When in doubt- blame the market

by Dan Krell © 2010

In a recent conversation with a home owner, who withdrew his home from the market, I asked if we could talk about the possibility of re-listing the home. My intention was to discuss different aspects of the listing, such as; the price, the amount of buyer traffic, and the types of marketing. The usual respectful responses I have heard in the past include; “no thanks” or “sure, when are you available?” However, this owner’s sharp tongue and cryptic language seemed to put all the blame on the market.

Sure, it’s easy enough to just blame the market when your home doesn’t sell. Unlike the many home owners of the last few years, who were forced to make other plans when their homes did not sell, you are more likely aware of today’s general market conditions [than they were]. So listing your home without analyzing the data to plan and tailor your sale for your local market is just poor preparation on your part.

In today’s market, the primary sources of a non sale are either your agent and/or the listing price.

Did you know that many people do not interview more than one agent to list their home? According to the National Association of Realtors 2009 Profile of Home Buyers and Sellers (Realtor.org) forty percent of home owners chose a real estate agent who was referred to them, while twenty-four percent hired someone with whom they worked in the past.

Let’s face it, your decision to sell your home hinges on information provided to you by your agent. Because much of the market data is interpreted, there is a chance that you can be misinformed (or even malinformed) by any one real estate agent; for this reason, (in today’s market) it is essential to interview at least three agents to get an accurate picture of the neighborhood market, pricing and marketing strategy.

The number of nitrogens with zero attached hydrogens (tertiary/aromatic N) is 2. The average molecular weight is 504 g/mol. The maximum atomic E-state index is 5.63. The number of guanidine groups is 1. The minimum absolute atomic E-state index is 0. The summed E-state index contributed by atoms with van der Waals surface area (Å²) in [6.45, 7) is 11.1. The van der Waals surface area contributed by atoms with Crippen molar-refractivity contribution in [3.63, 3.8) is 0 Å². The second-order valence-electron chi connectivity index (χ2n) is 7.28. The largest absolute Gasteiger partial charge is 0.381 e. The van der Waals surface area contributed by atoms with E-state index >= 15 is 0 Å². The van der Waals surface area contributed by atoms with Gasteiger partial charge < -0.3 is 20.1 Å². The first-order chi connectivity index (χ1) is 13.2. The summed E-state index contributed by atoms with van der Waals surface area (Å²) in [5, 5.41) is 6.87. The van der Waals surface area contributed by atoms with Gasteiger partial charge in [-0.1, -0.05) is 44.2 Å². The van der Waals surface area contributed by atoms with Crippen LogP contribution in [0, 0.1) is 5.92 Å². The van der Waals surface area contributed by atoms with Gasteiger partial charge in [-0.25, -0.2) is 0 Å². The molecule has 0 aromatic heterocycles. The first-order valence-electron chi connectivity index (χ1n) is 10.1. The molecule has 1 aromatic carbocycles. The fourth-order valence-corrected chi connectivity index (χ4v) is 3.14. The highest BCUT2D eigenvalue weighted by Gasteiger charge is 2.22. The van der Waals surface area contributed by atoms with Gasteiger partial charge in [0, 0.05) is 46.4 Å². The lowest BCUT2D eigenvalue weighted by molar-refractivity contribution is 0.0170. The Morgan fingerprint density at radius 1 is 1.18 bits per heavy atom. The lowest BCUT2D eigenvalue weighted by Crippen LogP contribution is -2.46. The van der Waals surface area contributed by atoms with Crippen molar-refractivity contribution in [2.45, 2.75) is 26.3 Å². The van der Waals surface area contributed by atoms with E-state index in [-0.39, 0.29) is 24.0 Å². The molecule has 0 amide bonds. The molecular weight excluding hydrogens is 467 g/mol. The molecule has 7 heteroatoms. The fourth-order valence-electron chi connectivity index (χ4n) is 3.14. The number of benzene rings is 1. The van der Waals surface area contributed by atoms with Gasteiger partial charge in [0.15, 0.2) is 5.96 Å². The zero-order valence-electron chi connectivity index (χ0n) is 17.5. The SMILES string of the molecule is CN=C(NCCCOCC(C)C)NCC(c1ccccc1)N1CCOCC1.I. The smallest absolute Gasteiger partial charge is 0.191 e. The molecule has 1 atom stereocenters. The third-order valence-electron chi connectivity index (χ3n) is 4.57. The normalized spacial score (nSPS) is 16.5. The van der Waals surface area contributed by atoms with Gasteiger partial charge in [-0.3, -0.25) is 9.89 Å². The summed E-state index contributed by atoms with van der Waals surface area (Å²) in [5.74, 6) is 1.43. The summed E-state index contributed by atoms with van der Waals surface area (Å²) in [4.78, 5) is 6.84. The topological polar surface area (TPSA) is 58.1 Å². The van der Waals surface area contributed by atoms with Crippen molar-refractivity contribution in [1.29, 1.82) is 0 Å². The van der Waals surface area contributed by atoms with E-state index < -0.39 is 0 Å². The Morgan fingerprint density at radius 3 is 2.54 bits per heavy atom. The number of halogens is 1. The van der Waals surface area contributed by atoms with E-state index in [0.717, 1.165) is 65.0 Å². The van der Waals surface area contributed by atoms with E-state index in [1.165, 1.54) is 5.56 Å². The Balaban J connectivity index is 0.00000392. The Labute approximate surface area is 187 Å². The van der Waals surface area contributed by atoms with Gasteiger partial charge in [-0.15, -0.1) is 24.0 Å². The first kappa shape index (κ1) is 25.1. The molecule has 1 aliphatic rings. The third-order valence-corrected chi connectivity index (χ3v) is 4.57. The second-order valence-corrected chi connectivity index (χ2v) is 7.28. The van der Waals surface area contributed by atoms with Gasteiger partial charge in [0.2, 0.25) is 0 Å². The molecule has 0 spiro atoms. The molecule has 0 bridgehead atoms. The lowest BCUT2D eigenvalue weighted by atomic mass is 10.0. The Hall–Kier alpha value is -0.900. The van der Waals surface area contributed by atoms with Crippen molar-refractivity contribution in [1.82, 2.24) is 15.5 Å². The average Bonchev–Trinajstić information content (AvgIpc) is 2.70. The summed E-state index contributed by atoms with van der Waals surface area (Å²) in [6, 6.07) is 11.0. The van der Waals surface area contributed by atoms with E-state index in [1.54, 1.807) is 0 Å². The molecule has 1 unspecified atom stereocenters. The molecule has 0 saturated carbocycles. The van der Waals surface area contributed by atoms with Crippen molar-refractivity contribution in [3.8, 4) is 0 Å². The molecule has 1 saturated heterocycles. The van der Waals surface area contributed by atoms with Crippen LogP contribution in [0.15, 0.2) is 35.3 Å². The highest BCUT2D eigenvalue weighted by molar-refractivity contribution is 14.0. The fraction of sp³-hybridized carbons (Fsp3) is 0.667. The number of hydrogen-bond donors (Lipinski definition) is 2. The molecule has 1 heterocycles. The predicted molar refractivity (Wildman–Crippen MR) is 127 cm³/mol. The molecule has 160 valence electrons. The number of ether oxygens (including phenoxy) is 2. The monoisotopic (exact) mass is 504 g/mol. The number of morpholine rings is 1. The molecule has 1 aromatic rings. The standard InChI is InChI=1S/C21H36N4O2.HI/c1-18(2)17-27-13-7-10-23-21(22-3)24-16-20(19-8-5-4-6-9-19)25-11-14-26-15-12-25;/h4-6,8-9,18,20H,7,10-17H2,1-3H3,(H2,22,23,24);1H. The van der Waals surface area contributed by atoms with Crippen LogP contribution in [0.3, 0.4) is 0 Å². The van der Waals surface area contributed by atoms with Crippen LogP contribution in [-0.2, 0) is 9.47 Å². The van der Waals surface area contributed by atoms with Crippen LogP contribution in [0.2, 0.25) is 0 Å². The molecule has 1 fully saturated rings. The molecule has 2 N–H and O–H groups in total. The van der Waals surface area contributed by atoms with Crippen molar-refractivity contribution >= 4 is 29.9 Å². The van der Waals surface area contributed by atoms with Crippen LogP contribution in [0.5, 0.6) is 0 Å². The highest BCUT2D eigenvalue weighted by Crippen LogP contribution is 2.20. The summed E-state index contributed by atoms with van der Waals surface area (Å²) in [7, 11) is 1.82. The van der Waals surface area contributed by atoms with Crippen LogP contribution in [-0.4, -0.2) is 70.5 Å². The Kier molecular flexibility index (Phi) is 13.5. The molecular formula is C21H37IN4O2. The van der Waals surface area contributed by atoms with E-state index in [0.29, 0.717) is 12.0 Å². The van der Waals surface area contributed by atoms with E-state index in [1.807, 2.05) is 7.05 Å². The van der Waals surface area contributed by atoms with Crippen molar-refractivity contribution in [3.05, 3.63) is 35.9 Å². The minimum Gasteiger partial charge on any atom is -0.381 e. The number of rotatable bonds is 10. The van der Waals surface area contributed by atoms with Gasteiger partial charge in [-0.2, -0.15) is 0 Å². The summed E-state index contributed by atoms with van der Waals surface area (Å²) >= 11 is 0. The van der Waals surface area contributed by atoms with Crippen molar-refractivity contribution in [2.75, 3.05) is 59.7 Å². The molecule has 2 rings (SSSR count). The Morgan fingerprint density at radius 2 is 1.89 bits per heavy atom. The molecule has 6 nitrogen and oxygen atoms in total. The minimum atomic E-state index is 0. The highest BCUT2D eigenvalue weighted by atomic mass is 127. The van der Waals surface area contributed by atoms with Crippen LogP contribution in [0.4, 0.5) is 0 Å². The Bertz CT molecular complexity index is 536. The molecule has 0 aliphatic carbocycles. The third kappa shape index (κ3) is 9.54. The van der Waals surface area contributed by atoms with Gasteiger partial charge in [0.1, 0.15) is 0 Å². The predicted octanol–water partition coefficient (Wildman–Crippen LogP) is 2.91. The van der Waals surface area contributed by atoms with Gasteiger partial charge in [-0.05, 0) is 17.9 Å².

Our natural inclination is to hire the agent who promises us the highest price and with the greatest exposure. However, many experts recommend that before you make your decision, you should talk to several past clients of the agent you intend to hire to get a true picture of their professional abilities. Additionally, a current trend of agent passivity has affected many sellers; many agents have discontinued advertising and dropped open houses from their repertoires. The reality is that you need to get the most accurate and candid picture of your ability to sell without the agent’s salesmanship to get the listing.

Pricing a home has become much more technical because of variance in market conditions, seasonal trends, and home differences- while also keeping in step with frequent changes in lending and appraisal practices. When considering pricing, it’s important to review and compare several agents’ data. Although the point of pricing your home properly is one of the most important items to consider when selling a home today, so much has been written and said about it recently that that I won’t belabor the point. However, consider that if your home is over-priced, home buyers may become alienated because the list price is not in their range of competing homes.

Selling and marketing real estate in today’s environment has moved away from the “sales-y” approach by the ego-centered real estate agent, and evolved into relying on truthful and honest information. However, for those who fail to recognize the weaknesses of their home sale- just blame the market.

This article is not intended to provide nor should it be relied upon for legal and financial advice. This article was originally published in the Montgomery County Sentinel the week of April 19, 2010. Using this article without permission is a violation of copyright laws. Copyright © 2010 Dan Krell